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The blessing of a negative debrief

This blog belongs with my earlielr series on debriefs. 18 years ago after a really difficult and mistake-filled mission project that I led, one of the participants came to my office and gave me an ear-full of criticism. She had about three pages of things we’d done wrong…
By Seth Barnes
By Seth Barnes

This blog belongs with my earlielr series on debriefs.

18 years ago after a really difficult and mistake-filled
mission project that I led, one of the participants came to my office and gave
me an ear-full of criticism. She had
about three pages of things we’d done wrong and was intent on reading them to
me. I found her approach patronizing and
cut her off. It was not a good
exchange. In retrospect, I see that I
should have listened. Was my ego such a
fragile thing that I couldn’t take what she was dishing out? Was my time so precious that I had to
interrupt?

There is a difference between a critic and an enemy. While an enemy may be out to destroy you, a
critic often just wants to see things improved.
It’s not personal for the critic.
He actually may have pure motives, and he’s taking a risk that you’ll reject him or respond defensively when he shares his insight with you.

Feedback from those who are invested is always good. Your
self-worth mustn’t depend on another person’s opinion. The point is that God uses tough people to help us grow. And
if they will give us their honest opinion, then that is a gift.

To be a good
leader is to appreciate feedback, period. Thin-skinned people make poor leaders
because people feel like they have to walk on egg shells around them and can’t
tell them the truth. I can’t tell you the number of thin-skinned people I’ve seen hit the “Peter Principle” – they never go to the next level.
They stop growing and people just never give them the information they need.

The only proper way for a leader to deal with someone who may have a critical
perspective is to defuse their criticism by giving them the opportunity to
voice it. Clint Bokelman is excellent at this – he actually loves to talk to
youth leaders like that. He’s made many friends where there was the potential
for a youth leader to go off and bad mouth us.

If I give you feedback, the only appropriate response would be for you to say,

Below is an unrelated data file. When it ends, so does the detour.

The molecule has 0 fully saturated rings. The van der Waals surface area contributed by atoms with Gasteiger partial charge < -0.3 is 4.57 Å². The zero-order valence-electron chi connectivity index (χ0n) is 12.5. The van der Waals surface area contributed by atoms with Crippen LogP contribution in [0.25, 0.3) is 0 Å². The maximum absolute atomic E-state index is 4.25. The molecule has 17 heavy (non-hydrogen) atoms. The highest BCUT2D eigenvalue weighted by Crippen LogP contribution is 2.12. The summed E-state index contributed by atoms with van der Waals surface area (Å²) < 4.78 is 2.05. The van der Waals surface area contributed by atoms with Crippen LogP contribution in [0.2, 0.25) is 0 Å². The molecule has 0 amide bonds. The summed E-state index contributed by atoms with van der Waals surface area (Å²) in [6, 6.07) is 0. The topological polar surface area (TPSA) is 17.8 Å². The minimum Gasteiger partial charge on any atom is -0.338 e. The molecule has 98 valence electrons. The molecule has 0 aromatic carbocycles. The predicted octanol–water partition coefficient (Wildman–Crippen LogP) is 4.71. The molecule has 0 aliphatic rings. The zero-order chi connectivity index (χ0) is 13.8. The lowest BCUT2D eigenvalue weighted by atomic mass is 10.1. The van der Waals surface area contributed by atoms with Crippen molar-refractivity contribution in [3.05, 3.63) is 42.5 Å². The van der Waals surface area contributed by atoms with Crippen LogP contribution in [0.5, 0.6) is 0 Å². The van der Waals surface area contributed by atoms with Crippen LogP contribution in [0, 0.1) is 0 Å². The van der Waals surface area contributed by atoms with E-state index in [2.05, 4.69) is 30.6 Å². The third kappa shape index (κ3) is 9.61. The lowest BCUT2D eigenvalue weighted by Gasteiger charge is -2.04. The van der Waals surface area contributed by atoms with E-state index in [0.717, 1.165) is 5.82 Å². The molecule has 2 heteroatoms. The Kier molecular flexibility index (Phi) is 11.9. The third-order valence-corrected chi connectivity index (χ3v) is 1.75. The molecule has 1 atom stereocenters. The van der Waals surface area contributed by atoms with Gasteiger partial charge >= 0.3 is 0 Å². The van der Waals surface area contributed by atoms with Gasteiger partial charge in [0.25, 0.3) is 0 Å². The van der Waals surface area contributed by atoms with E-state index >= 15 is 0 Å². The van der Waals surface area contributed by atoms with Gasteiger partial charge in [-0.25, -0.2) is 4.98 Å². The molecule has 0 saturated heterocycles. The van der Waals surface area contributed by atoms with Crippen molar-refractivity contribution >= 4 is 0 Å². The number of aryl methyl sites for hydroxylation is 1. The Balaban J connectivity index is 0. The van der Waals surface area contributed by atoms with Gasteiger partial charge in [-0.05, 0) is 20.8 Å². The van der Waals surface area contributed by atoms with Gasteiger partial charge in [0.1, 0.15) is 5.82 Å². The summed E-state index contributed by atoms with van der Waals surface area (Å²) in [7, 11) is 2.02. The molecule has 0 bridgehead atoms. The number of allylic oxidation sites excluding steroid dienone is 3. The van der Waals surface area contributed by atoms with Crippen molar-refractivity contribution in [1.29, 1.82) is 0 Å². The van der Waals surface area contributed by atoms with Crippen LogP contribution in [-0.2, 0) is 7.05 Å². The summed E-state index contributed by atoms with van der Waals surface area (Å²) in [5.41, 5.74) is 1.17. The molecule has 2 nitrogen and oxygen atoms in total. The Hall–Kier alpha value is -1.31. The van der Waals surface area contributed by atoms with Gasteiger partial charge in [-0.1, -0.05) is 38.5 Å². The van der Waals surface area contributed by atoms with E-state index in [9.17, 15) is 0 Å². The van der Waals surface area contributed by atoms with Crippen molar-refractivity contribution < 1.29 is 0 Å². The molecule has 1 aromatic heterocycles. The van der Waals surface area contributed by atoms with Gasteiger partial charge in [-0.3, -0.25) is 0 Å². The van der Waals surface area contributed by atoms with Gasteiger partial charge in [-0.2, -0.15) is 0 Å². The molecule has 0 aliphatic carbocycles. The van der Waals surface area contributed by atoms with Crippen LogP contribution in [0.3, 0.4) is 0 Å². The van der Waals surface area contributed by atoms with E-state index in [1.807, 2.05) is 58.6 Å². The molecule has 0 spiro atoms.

“Thank you for your assessment.” And then pray about it. The Lord
will reveal if it’s just my stupidity.

Many of you are leaders who have grown a lot over the years, and you’ve been beat up along the way. That’s what
happens to leaders. They get beat up. It’s the price of leadership. But over time, they become more confident in
how God made them and it’s easier to just let criticism that is unjustified
roll off their backs.

Welcome your critics; always smile and thank them for being willing to take a risk to help you grow.

Comments (2)

  • I had an ‘aha’ moment on my Kenya Real-Life Trip last summer that looked something like this:

    I was having an insecure moment in a decision I had made – worried the students wouldn’t be pleased, though I knew I had made the right decision for the hosts and our team collectively. My ‘A’ leader looked at me and said, “Why are you always so worried about what the students think of you?” That was it.

    That night, I was doing my own ‘quiet time’ at 1am and the Lord spoke, “Kristen, I put you here. I made you into the leader for this team. I’ve appointed you. And I’ve annointed you as their leader. Let Me be the one who defines you.” Literally the next day things changed.

    I trusted my own instincts as they reflected the Lord, and my concern was not to be liked by my ‘kids’ but to please God and continue to keep the students in ministry and safe.

    In the end…they (the students) liked me a whole lot more for it! Go figure…

    great post Seth
    k

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Seth Barnes

I'm motivated to join God in his global reclamation project. He's on the move, setting his sons and daughters free from their places of captivity. And he's partnering with those of us who have been freed to go and free others.



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